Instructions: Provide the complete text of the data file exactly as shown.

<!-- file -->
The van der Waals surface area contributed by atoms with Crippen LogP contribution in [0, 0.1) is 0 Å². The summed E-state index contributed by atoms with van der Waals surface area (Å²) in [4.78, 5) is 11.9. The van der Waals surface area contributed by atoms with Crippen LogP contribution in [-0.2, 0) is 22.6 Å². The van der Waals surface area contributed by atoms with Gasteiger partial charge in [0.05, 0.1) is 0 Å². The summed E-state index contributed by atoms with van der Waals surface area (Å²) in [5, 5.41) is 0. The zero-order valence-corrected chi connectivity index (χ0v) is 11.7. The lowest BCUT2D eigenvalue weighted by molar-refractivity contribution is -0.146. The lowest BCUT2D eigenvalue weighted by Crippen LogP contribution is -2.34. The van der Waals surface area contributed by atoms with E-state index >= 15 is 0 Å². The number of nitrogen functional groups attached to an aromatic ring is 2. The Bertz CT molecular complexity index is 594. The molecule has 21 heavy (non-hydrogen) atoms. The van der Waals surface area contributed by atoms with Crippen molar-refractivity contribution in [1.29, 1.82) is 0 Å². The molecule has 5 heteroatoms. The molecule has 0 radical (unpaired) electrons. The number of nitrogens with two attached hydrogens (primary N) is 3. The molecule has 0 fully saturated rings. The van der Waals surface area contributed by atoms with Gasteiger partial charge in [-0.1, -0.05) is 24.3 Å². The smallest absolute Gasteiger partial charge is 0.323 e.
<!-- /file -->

The van der Waals surface area contributed by atoms with Crippen LogP contribution in [0, 0.1) is 0 Å². The summed E-state index contributed by atoms with van der Waals surface area (Å²) in [4.78, 5) is 11.9. The van der Waals surface area contributed by atoms with Crippen LogP contribution in [-0.2, 0) is 22.6 Å². The van der Waals surface area contributed by atoms with Gasteiger partial charge in [0.05, 0.1) is 0 Å². The summed E-state index contributed by atoms with van der Waals surface area (Å²) in [5, 5.41) is 0. The zero-order valence-corrected chi connectivity index (χ0v) is 11.7. The lowest BCUT2D eigenvalue weighted by molar-refractivity contribution is -0.146. The lowest BCUT2D eigenvalue weighted by Crippen LogP contribution is -2.34. The van der Waals surface area contributed by atoms with E-state index >= 15 is 0 Å². The number of nitrogen functional groups attached to an aromatic ring is 2. The Bertz CT molecular complexity index is 594. The molecule has 21 heavy (non-hydrogen) atoms. The van der Waals surface area contributed by atoms with Crippen molar-refractivity contribution in [1.29, 1.82) is 0 Å². The molecule has 5 heteroatoms. The molecule has 0 radical (unpaired) electrons. The number of nitrogens with two attached hydrogens (primary N) is 3. The molecule has 0 fully saturated rings. The van der Waals surface area contributed by atoms with Gasteiger partial charge in [-0.1, -0.05) is 24.3 Å². The smallest absolute Gasteiger partial charge is 0.323 e.